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SCO Ministers Discuss Economic, Energy Cooperation In Beijing

Chinese Prime Minister Wen Jiabao (right) greets his Russian counterpart Vladimir Putin at a welcoming ceremony ahead of the SCO summit in Beijing.
(RFE/RL) -- At a meeting of prime ministers representing the six Shanghai Cooperation Organization (SCO) states in Beijing, calls were made for more energy and economic cooperation.

But the Russian- and Chinese-dominated group, intended to serve as a mutual-security organization, did not publicly address growing security concerns in the region, the war in Afghanistan, or the international community's apprehension over Iran's disputed nuclear program.

The session assembling the prime ministers of China, Russia, Kazakhstan, Kyrgyzstan, Tajikistan, and Uzbekistan resulted in calls for a coordinated response to the ongoing global economic crisis. The representatives of the four countries with SCO observer status -- India, Iran, Mongolia, and Pakistan -- also attended the meeting.

Chinese Prime Minister Wen Jiabao said the Beijing meeting offered a "unique opportunity" for participants to exchange opinions and work out a specific plan.

"I believe that if all member states work hand in hand and deepen cooperation, we will certainly be able to create a glorious future of peace and prosperity for the region," Wen said.

There was no public mention of China's offer at the SCO's heads-of-state summit in Russia in June to provide $10 billion in credits to help Central Asian countries deal with the financial crisis.

The prime ministers signed a number of agreements on regional cooperation, including in the areas of trade, energy resources, agriculture, transport, culture, health care, and the environment. They also agreed to create a fund to further develop transportation and telecommunication links.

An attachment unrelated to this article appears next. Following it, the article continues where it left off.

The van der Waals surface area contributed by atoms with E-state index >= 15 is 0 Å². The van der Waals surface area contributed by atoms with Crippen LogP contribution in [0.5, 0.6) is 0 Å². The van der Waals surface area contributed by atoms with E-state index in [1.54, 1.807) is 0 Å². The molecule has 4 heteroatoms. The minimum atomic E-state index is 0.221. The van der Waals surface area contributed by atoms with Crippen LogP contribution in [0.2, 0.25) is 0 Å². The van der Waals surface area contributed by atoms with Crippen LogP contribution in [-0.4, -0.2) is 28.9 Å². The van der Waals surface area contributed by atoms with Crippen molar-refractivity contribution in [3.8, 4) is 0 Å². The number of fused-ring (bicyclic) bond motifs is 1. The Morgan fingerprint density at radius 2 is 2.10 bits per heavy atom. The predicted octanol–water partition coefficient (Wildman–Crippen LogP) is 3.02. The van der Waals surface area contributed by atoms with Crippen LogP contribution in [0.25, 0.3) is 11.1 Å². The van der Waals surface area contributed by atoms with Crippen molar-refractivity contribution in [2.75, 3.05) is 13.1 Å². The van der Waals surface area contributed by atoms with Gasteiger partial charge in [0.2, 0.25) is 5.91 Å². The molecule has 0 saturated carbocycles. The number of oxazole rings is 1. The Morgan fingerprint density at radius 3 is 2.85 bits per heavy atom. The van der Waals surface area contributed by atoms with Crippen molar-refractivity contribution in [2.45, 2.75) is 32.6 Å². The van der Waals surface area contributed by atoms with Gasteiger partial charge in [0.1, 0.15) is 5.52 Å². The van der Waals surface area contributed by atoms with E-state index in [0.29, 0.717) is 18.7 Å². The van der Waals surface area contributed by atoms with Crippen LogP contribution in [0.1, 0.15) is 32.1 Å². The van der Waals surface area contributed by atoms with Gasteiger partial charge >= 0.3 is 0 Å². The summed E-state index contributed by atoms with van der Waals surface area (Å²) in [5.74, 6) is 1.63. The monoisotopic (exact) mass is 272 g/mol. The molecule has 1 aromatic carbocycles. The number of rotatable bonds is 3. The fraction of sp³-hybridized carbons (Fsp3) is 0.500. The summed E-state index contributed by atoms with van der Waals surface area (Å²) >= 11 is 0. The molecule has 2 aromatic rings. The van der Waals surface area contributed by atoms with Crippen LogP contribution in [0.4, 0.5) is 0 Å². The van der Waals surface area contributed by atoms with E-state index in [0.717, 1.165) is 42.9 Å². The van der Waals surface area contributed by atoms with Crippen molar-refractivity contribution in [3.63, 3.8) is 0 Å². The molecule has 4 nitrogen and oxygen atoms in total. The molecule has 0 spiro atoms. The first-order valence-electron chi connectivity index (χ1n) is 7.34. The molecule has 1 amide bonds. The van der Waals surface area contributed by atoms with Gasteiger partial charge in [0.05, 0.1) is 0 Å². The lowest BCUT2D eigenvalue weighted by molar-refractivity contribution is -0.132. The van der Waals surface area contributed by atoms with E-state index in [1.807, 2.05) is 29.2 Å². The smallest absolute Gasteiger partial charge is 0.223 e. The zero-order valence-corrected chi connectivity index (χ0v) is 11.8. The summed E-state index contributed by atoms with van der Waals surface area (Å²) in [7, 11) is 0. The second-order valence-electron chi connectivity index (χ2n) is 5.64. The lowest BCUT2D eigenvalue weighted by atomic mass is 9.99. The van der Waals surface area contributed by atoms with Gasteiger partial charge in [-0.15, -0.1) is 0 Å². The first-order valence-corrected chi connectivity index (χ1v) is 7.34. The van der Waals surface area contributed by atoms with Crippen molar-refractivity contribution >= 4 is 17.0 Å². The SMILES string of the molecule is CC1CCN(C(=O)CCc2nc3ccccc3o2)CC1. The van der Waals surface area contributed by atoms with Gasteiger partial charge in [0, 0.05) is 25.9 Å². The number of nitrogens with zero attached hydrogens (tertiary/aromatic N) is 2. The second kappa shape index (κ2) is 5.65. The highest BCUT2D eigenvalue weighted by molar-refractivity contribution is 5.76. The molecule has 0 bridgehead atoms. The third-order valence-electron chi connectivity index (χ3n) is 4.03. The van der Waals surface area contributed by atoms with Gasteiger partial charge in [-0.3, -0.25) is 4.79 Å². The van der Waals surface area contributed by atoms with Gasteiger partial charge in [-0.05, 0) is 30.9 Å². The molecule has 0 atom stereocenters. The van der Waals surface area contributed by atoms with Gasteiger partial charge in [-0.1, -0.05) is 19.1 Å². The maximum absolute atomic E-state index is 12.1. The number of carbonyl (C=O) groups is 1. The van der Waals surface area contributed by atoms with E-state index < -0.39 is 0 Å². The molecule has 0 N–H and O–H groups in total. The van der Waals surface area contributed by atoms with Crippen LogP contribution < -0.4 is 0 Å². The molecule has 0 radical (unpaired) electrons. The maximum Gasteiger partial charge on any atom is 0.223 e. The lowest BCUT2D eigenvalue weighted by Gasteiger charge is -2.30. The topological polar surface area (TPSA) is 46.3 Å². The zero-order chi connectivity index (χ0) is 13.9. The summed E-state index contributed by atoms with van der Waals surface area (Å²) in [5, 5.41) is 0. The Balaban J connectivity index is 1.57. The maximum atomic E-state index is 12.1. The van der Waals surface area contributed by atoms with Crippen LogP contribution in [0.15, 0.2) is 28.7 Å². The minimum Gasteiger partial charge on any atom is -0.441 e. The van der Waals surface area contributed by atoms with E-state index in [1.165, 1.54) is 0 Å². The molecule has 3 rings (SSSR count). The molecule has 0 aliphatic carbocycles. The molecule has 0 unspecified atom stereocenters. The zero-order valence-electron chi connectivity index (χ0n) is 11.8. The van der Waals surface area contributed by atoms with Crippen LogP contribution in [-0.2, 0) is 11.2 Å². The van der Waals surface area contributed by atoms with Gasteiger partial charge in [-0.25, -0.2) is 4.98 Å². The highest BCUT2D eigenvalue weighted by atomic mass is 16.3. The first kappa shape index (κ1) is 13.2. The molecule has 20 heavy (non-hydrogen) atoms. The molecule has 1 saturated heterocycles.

Meeting Sidelines

The sidelines of the gathering were expected to be teeming with activity. Russian Prime Minister Vladimir Putin was expected to meet one-on-one with the Iranian and Afghan vice presidents, and with the Kazakh prime minister.

Putin's planned meeting with Iranian First Vice President Mohammad Reza Rahimi was to come as U.S. Secretary of State Hillary Clinton wrapped up her diplomatic visit to Russia.

During a speech to students of Moscow State University on October 14, Clinton discussed the Obama administration's assessment of the nuclear threat posed by Iran, and the administration's changes to the Bush-era missile-shield proposal.

Yury Ushakov, deputy chief of staff of the Russian government, told journalists that Putin and Rahimi would discuss the Iranian nuclear program.

However, Ushakov added that "nothing new will be said" during the meeting. "Russia's position on the Iranian nuclear dossier is well-known in the world and it does not change," Ushakov said.

Russia and China, two permanent members of the UN Security Council, have resisted Western pressure to impose tougher sanctions on Tehran.

As for Putin's meeting with Kazakh Prime Minister Karim Masimov, Ushakov said the two sides are expected to discuss bilateral cooperation and a number of other issues, including avenues toward joining the World Trade Organization.

The SCO was initially founded as the Shanghai Five in 1996. It changed its name in 2001 after Uzbekistan joined the regional security group.

with agency reports